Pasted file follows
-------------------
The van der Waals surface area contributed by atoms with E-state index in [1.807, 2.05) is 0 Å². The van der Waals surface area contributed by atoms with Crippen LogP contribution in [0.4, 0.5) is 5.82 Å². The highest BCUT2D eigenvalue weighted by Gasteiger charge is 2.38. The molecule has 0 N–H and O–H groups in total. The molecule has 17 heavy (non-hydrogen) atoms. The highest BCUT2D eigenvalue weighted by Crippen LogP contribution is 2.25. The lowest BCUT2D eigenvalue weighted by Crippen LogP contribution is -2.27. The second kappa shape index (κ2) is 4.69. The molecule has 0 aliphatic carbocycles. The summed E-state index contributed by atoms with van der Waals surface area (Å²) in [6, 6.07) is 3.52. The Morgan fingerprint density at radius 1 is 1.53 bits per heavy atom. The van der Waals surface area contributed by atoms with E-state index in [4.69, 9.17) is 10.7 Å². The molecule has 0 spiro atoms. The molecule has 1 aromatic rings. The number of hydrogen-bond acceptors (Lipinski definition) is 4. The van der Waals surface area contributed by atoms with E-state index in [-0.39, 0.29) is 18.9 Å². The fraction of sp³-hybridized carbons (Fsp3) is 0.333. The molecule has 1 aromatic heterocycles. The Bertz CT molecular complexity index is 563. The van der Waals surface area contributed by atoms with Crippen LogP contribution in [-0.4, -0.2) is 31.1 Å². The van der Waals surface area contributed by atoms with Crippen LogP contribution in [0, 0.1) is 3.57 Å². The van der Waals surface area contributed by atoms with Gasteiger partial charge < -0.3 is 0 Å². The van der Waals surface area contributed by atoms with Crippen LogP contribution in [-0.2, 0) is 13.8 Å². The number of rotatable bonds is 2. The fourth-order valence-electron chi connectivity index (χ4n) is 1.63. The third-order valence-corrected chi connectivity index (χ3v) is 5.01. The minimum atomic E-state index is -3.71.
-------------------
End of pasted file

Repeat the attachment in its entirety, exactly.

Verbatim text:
The van der Waals surface area contributed by atoms with E-state index in [1.807, 2.05) is 0 Å². The van der Waals surface area contributed by atoms with Crippen LogP contribution in [0.4, 0.5) is 5.82 Å². The highest BCUT2D eigenvalue weighted by Gasteiger charge is 2.38. The molecule has 0 N–H and O–H groups in total. The molecule has 17 heavy (non-hydrogen) atoms. The highest BCUT2D eigenvalue weighted by Crippen LogP contribution is 2.25. The lowest BCUT2D eigenvalue weighted by Crippen LogP contribution is -2.27. The second kappa shape index (κ2) is 4.69. The molecule has 0 aliphatic carbocycles. The summed E-state index contributed by atoms with van der Waals surface area (Å²) in [6, 6.07) is 3.52. The Morgan fingerprint density at radius 1 is 1.53 bits per heavy atom. The van der Waals surface area contributed by atoms with E-state index in [4.69, 9.17) is 10.7 Å². The molecule has 0 spiro atoms. The molecule has 1 aromatic rings. The number of hydrogen-bond acceptors (Lipinski definition) is 4. The van der Waals surface area contributed by atoms with E-state index in [-0.39, 0.29) is 18.9 Å². The fraction of sp³-hybridized carbons (Fsp3) is 0.333. The molecule has 1 aromatic heterocycles. The Bertz CT molecular complexity index is 563. The van der Waals surface area contributed by atoms with Crippen LogP contribution in [-0.4, -0.2) is 31.1 Å². The van der Waals surface area contributed by atoms with Crippen LogP contribution in [0, 0.1) is 3.57 Å². The van der Waals surface area contributed by atoms with Gasteiger partial charge < -0.3 is 0 Å². The van der Waals surface area contributed by atoms with Crippen LogP contribution in [-0.2, 0) is 13.8 Å². The number of rotatable bonds is 2. The fourth-order valence-electron chi connectivity index (χ4n) is 1.63. The third-order valence-corrected chi connectivity index (χ3v) is 5.01. The minimum atomic E-state index is -3.71.